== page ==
Making Recycling Their Bag: China’s War on Plastic Bags, By Mary O’Loughlin, 2009-2010, China

January 26, 2011

On September 2, 2009, I arrived in Wuhan, China to begin my Fulbright research on Chinese environmental public policy.  Arguably the biggest city in the world that few have ever heard of, Wuhan is a 10-million person metropolis located in central China on the Yangtze River.  As the only city occupying both banks of China’s longest river, its location on the Yangtze has long ensured its importance as a production and transit point connecting the eastern and western portions of the country. In recent decades, Wuhan has become particularly well-known as a steel and manufacturing center as well as an educational hub.

While in Wuhan, I studied China’s environmental policy through the lens of its policy on plastic bags.  The inspiration for this seemingly obscure research topic was that on June 1, 2008, the Chinese government introduced a nationwide ban on the free distribution of plastic bags in retail outlets.  According to this ban, any Chinese store that wanted to offer its customers a plastic bag would have to charge them for it.  This policy’s introduction represented an important effort to reduce plastic waste in China and a means to promote environmental awareness.  A “price tag” was literally going to be associated with material consumption involving plastic bags.  My Fulbright research sought to evaluate the implementation, enforcement, and effects of this policy.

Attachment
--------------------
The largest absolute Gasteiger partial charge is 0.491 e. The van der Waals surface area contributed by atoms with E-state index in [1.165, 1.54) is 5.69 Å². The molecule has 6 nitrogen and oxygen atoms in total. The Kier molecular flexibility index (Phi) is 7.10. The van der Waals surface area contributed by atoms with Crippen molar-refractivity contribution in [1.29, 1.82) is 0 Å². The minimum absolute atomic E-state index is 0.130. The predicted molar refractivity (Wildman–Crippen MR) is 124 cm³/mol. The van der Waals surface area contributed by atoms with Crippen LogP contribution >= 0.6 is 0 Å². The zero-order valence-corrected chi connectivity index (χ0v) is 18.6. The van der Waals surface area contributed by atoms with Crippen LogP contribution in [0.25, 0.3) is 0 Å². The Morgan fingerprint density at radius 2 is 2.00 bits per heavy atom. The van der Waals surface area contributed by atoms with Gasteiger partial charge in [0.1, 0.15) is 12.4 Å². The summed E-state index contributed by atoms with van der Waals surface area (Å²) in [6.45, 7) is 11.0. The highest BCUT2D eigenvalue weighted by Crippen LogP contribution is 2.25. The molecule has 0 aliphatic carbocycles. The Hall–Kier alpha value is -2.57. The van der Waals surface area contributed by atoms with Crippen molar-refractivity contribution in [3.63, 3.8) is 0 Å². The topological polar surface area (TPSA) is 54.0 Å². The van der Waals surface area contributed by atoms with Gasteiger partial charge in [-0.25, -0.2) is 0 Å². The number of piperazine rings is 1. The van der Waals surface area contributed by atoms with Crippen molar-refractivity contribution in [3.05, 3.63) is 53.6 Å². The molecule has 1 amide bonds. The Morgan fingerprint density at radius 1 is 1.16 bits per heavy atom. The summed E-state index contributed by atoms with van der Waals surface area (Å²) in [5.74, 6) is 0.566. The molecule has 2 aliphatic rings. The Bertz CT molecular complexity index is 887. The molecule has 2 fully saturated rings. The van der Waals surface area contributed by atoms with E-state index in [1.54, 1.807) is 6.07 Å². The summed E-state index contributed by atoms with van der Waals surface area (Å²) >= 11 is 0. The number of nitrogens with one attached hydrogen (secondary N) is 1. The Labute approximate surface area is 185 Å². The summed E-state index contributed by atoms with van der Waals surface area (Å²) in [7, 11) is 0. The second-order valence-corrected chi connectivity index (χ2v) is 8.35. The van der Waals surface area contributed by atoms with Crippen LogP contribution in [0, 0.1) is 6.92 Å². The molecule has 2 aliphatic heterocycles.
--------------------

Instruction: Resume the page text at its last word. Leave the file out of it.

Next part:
Thanks to the Fulbright Program, I had the opportunity to explore China’s application of this new environmental regulation firsthand.  My research involved interviewing local shopkeepers and customers about their initial reactions to the bag policy, meeting with Chinese environmental experts (and discussing plastic bag usage in China with them), and collecting quantitative data and observational research about Chinese plastic bag consumption.  By having a unique opportunity to be on the ground and “in-country,” I was able to witness firsthand how the government implemented its policy and the population’s response.  Through my study, I have come to better understand and appreciate the practical implementation and enforcement limits associated with even the most well-intentioned Chinese environmental law.